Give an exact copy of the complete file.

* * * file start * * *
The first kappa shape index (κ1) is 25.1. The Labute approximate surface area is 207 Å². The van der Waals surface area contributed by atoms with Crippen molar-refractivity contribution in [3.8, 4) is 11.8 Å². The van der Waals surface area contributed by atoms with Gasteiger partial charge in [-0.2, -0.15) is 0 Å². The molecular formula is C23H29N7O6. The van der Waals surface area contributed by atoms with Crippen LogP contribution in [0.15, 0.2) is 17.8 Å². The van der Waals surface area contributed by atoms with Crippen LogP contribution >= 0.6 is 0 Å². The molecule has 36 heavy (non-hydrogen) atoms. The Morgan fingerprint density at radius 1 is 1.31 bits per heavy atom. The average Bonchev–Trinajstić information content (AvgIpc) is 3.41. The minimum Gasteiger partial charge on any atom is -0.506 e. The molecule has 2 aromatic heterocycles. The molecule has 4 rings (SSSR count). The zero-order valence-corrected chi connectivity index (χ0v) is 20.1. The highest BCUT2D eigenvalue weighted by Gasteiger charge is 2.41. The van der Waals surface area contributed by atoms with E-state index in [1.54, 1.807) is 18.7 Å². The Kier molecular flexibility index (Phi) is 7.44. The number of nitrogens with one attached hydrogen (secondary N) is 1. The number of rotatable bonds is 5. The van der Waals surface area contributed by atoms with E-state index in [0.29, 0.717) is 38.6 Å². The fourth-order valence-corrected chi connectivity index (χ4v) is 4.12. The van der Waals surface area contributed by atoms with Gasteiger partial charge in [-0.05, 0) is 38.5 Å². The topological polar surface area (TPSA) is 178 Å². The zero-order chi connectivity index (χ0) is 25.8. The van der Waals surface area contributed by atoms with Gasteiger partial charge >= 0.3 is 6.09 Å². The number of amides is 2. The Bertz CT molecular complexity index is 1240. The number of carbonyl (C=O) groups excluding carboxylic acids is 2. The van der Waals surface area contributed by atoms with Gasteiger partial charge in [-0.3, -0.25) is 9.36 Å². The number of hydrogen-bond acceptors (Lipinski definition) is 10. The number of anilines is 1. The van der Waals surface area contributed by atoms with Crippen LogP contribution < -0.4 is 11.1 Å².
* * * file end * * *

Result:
The first kappa shape index (κ1) is 25.1. The Labute approximate surface area is 207 Å². The van der Waals surface area contributed by atoms with Crippen molar-refractivity contribution in [3.8, 4) is 11.8 Å². The van der Waals surface area contributed by atoms with Gasteiger partial charge in [-0.2, -0.15) is 0 Å². The molecular formula is C23H29N7O6. The van der Waals surface area contributed by atoms with Crippen LogP contribution in [0.15, 0.2) is 17.8 Å². The van der Waals surface area contributed by atoms with Crippen LogP contribution >= 0.6 is 0 Å². The molecule has 36 heavy (non-hydrogen) atoms. The Morgan fingerprint density at radius 1 is 1.31 bits per heavy atom. The average Bonchev–Trinajstić information content (AvgIpc) is 3.41. The minimum Gasteiger partial charge on any atom is -0.506 e. The molecule has 2 aromatic heterocycles. The molecule has 4 rings (SSSR count). The zero-order valence-corrected chi connectivity index (χ0v) is 20.1. The highest BCUT2D eigenvalue weighted by Gasteiger charge is 2.41. The van der Waals surface area contributed by atoms with E-state index in [1.54, 1.807) is 18.7 Å². The Kier molecular flexibility index (Phi) is 7.44. The number of nitrogens with one attached hydrogen (secondary N) is 1. The number of rotatable bonds is 5. The van der Waals surface area contributed by atoms with E-state index in [0.29, 0.717) is 38.6 Å². The fourth-order valence-corrected chi connectivity index (χ4v) is 4.12. The van der Waals surface area contributed by atoms with Gasteiger partial charge in [-0.05, 0) is 38.5 Å². The topological polar surface area (TPSA) is 178 Å². The zero-order chi connectivity index (χ0) is 25.8. The van der Waals surface area contributed by atoms with Gasteiger partial charge >= 0.3 is 6.09 Å². The number of amides is 2. The Bertz CT molecular complexity index is 1240. The number of carbonyl (C=O) groups excluding carboxylic acids is 2. The van der Waals surface area contributed by atoms with Gasteiger partial charge in [-0.3, -0.25) is 9.36 Å². The number of hydrogen-bond acceptors (Lipinski definition) is 10. The number of anilines is 1. The van der Waals surface area contributed by atoms with Crippen LogP contribution < -0.4 is 11.1 Å².